Learn how staff can use the Dual Language Learners Program Assessment. Explore how it can help improve management systems and services focused on cultural responsiveness for children, families, and program staff.
The Dual Language Learners Program Assessment (DLLPA) outlines strategies for a coordinated approach across management systems and program services. It helps Head Start, child care, and pre-K programs assess their systems and services to ensure the full and effective participation of children who are DLLs and their families.
A Guide to the Dual Language Learners Program Assessment (DLLPA): A Coordinated Approach Across Management Systems and Program Services
Find out how to use this assessment tool to target improvements in management systems and program areas that support culturally and linguistically responsive services for all children and families.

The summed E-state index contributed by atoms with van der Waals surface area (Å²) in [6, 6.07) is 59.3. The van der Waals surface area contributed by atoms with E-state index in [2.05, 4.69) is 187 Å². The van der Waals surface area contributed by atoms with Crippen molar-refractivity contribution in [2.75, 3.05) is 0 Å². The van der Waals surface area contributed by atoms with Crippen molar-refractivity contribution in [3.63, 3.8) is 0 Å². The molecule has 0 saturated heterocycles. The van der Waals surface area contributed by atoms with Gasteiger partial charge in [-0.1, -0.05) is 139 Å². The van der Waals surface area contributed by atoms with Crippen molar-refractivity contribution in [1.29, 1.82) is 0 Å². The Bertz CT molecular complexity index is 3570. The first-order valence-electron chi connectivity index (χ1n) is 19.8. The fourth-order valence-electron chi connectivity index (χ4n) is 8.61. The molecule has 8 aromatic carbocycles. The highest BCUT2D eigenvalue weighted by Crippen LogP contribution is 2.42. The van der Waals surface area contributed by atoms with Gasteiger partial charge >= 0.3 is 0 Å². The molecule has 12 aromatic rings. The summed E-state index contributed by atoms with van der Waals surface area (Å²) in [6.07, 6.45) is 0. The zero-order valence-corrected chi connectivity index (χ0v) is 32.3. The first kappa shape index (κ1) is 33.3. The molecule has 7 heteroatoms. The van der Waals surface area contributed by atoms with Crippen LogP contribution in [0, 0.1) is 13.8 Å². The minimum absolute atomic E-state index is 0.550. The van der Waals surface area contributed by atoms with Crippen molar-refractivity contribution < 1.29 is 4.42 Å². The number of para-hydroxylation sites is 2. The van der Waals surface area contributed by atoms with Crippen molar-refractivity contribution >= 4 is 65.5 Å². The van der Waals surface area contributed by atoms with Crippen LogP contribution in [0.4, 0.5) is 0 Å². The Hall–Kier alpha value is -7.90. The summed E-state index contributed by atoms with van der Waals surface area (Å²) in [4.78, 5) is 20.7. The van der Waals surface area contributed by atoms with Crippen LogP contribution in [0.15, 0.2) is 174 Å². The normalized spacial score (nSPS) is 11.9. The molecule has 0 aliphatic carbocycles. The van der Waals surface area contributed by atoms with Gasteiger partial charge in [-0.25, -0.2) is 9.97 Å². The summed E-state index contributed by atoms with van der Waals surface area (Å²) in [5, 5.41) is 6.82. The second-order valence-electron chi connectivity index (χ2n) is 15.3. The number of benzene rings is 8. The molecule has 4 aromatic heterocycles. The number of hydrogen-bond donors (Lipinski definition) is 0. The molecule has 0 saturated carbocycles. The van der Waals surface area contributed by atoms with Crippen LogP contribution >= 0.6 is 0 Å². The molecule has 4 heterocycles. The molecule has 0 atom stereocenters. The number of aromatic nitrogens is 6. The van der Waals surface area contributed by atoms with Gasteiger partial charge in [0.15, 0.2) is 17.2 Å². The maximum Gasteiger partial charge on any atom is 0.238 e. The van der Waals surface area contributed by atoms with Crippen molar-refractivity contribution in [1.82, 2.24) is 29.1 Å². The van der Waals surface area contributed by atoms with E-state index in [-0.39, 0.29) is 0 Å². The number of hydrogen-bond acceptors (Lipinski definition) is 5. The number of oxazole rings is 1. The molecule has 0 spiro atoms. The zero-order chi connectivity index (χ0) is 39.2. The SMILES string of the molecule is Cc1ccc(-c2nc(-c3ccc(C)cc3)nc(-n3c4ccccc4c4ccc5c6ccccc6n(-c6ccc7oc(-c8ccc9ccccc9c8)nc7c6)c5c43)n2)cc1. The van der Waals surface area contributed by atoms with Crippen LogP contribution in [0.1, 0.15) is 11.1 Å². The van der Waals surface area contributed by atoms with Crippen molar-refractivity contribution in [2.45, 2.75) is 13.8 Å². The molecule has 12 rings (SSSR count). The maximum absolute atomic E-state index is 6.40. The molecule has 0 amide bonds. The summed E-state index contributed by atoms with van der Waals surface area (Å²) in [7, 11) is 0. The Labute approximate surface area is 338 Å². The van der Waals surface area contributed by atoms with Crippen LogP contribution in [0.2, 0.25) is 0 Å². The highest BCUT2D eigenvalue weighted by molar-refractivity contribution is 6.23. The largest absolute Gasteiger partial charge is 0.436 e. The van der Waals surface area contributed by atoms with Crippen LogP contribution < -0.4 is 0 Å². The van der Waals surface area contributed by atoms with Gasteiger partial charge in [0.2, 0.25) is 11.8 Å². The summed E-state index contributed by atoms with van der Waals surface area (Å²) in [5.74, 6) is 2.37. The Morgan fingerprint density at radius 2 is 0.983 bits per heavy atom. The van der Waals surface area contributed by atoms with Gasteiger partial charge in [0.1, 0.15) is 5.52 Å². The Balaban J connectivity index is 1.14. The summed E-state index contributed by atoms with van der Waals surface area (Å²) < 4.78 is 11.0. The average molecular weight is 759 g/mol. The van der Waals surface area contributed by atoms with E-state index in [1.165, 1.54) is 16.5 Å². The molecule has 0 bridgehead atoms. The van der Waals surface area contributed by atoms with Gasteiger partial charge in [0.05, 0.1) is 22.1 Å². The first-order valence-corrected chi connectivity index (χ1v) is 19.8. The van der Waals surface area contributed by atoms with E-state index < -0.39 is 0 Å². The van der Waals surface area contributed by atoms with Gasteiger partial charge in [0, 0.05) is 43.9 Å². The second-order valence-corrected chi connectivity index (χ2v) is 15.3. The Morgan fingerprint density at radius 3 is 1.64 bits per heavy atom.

Find strategies to implement responsive care, effective teaching, and enhance organized learning environments for dual language learners. Teaching practices must support the home language and English.
Strong human resources systems include approaches that support communicating in culturally and linguistically respectful ways. Rate your program's use of these effective implementation strategies.
Determine how your program's training and professional development practices support staff who work with children who are dual language learners and their families.
Explore practices that use community data around the cultural and linguistic diversity of local children and families. Use them to inform program planning and design effective service delivery systems.
Consider selecting curricula which are responsive to the diverse needs of dual language learners. This is a key element of program planning and implementation of services to support diverse families.
Find strategies for using valid and reliable screening and assessment tools with children who are dual language learners. Using bilingual staff or interpreters to gather information is key to guiding services.
Programs can explore nutrition, mental health, and other related health service strategies that are culturally and linguistically responsive to children and their families.